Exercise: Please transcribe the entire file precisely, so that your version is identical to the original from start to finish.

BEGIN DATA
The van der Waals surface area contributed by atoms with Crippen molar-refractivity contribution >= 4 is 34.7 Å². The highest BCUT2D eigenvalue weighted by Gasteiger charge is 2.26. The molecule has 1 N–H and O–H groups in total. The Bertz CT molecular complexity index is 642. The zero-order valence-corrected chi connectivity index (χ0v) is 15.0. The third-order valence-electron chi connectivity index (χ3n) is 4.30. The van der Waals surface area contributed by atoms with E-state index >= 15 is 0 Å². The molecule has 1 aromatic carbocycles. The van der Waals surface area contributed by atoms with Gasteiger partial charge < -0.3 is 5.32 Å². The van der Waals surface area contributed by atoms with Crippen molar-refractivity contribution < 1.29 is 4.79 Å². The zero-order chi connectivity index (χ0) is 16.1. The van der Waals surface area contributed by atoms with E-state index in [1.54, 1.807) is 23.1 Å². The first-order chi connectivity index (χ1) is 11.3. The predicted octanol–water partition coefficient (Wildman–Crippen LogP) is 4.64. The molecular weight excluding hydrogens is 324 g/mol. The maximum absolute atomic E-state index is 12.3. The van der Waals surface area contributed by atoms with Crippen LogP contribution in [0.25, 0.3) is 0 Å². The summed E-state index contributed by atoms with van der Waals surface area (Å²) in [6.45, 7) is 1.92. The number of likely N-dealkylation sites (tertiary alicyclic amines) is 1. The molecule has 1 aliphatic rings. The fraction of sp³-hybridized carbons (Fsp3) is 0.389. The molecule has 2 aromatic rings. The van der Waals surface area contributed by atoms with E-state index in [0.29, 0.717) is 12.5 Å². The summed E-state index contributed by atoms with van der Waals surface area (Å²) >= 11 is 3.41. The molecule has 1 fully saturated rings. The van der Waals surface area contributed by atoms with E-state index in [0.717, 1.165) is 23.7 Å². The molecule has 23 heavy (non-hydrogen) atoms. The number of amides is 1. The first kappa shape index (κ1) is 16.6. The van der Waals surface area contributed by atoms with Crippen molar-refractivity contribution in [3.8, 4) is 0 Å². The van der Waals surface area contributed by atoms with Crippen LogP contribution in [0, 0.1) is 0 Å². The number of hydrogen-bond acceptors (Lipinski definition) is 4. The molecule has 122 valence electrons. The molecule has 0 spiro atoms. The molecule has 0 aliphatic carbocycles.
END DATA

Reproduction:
The van der Waals surface area contributed by atoms with Crippen molar-refractivity contribution >= 4 is 34.7 Å². The highest BCUT2D eigenvalue weighted by Gasteiger charge is 2.26. The molecule has 1 N–H and O–H groups in total. The Bertz CT molecular complexity index is 642. The zero-order valence-corrected chi connectivity index (χ0v) is 15.0. The third-order valence-electron chi connectivity index (χ3n) is 4.30. The van der Waals surface area contributed by atoms with E-state index >= 15 is 0 Å². The molecule has 1 aromatic carbocycles. The van der Waals surface area contributed by atoms with Gasteiger partial charge < -0.3 is 5.32 Å². The van der Waals surface area contributed by atoms with Crippen molar-refractivity contribution < 1.29 is 4.79 Å². The zero-order chi connectivity index (χ0) is 16.1. The van der Waals surface area contributed by atoms with E-state index in [1.54, 1.807) is 23.1 Å². The first-order chi connectivity index (χ1) is 11.3. The predicted octanol–water partition coefficient (Wildman–Crippen LogP) is 4.64. The molecular weight excluding hydrogens is 324 g/mol. The maximum absolute atomic E-state index is 12.3. The van der Waals surface area contributed by atoms with Crippen LogP contribution in [0.25, 0.3) is 0 Å². The summed E-state index contributed by atoms with van der Waals surface area (Å²) in [6.45, 7) is 1.92. The number of likely N-dealkylation sites (tertiary alicyclic amines) is 1. The molecule has 1 aliphatic rings. The fraction of sp³-hybridized carbons (Fsp3) is 0.389. The molecule has 2 aromatic rings. The van der Waals surface area contributed by atoms with E-state index in [0.29, 0.717) is 12.5 Å². The summed E-state index contributed by atoms with van der Waals surface area (Å²) >= 11 is 3.41. The molecule has 1 fully saturated rings. The van der Waals surface area contributed by atoms with E-state index in [0.717, 1.165) is 23.7 Å². The molecule has 23 heavy (non-hydrogen) atoms. The number of amides is 1. The first kappa shape index (κ1) is 16.6. The van der Waals surface area contributed by atoms with Crippen molar-refractivity contribution in [3.8, 4) is 0 Å². The van der Waals surface area contributed by atoms with Crippen LogP contribution in [0, 0.1) is 0 Å². The number of hydrogen-bond acceptors (Lipinski definition) is 4. The molecule has 122 valence electrons. The molecule has 0 spiro atoms. The molecule has 0 aliphatic carbocycles.